Other tests which may be performed in a metallographic laboratory are:
The need for additional tests will vary from laboratory to laboratory and should be based on the need for the information they produce. Well organized and staffed metallographic laboratories are a natural location for such tests because surface preparation of a specific quality is required. It is also more efficient and cost-effective to perform these tests at or near the sample preparation facility.
Records and Reports
The ultimate product of a metallographic laboratory is the microstructural data which it gathers. If the authority requires certain reports, the laboratory has no choice but to fulfill this obligation. Photomicrographs may be required as evidence that certain microstructures are present in the samples. Records of magnification and etchants used are vital to a correct interpretation and should appear on each photograph or photomicrograph. Reports of tests must be provided in clear technical prose and copies retained by the laboratory. It is the continuing responsibility of the metallographic facility to maintain an accurate log of prepared specimens and any permanent photographic negatives that are produced. These records, and other required documents, are essential if the laboratory expects to fulfill its purpose and function. For this to become a reality, however, it is also important that the actual operating facilities be carefully designed with these objectives in mind.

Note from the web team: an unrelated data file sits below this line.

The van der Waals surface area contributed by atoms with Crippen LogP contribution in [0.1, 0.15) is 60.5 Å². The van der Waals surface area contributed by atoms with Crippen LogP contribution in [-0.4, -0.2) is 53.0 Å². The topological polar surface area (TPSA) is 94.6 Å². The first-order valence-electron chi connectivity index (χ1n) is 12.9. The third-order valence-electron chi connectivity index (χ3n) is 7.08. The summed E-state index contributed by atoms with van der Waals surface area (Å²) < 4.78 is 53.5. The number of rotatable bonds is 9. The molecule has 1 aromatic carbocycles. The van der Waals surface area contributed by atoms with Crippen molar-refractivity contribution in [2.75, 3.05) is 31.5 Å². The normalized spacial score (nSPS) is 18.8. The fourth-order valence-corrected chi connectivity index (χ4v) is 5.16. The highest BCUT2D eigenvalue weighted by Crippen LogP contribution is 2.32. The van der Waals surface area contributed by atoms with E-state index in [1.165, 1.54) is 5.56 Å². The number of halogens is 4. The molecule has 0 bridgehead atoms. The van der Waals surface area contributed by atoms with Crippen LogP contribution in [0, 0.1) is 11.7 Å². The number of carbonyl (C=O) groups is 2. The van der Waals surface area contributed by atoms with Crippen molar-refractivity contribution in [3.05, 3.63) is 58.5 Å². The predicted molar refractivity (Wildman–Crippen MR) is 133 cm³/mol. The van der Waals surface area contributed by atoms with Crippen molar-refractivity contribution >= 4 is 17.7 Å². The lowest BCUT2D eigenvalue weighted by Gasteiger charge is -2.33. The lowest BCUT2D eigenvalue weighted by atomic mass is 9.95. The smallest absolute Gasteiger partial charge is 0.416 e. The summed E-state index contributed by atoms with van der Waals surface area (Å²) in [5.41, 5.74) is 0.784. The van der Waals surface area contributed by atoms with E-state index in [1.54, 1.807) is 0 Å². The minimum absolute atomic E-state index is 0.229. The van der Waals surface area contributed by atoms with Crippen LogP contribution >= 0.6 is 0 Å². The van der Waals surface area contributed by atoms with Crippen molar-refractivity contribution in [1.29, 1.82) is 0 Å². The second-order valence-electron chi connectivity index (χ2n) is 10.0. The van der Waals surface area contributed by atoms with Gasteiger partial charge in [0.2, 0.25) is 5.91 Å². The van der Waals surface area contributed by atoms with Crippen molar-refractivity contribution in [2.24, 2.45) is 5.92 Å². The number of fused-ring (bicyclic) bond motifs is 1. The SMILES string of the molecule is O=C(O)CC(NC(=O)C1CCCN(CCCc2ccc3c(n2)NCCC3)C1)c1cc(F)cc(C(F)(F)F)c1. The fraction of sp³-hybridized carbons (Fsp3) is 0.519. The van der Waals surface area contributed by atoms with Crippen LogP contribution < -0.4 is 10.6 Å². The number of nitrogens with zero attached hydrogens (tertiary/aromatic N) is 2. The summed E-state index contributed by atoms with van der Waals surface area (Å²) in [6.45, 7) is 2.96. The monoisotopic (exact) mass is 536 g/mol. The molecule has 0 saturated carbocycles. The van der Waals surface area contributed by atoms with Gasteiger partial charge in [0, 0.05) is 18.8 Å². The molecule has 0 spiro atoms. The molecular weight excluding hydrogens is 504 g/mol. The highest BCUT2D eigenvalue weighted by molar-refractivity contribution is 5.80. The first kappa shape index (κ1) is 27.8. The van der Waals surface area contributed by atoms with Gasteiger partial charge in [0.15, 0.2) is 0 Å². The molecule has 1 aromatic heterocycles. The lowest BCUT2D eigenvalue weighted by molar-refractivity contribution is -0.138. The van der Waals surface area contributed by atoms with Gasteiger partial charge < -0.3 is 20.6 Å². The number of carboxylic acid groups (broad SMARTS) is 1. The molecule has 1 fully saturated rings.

Metallographic Laboratory Design
The Early Laboratory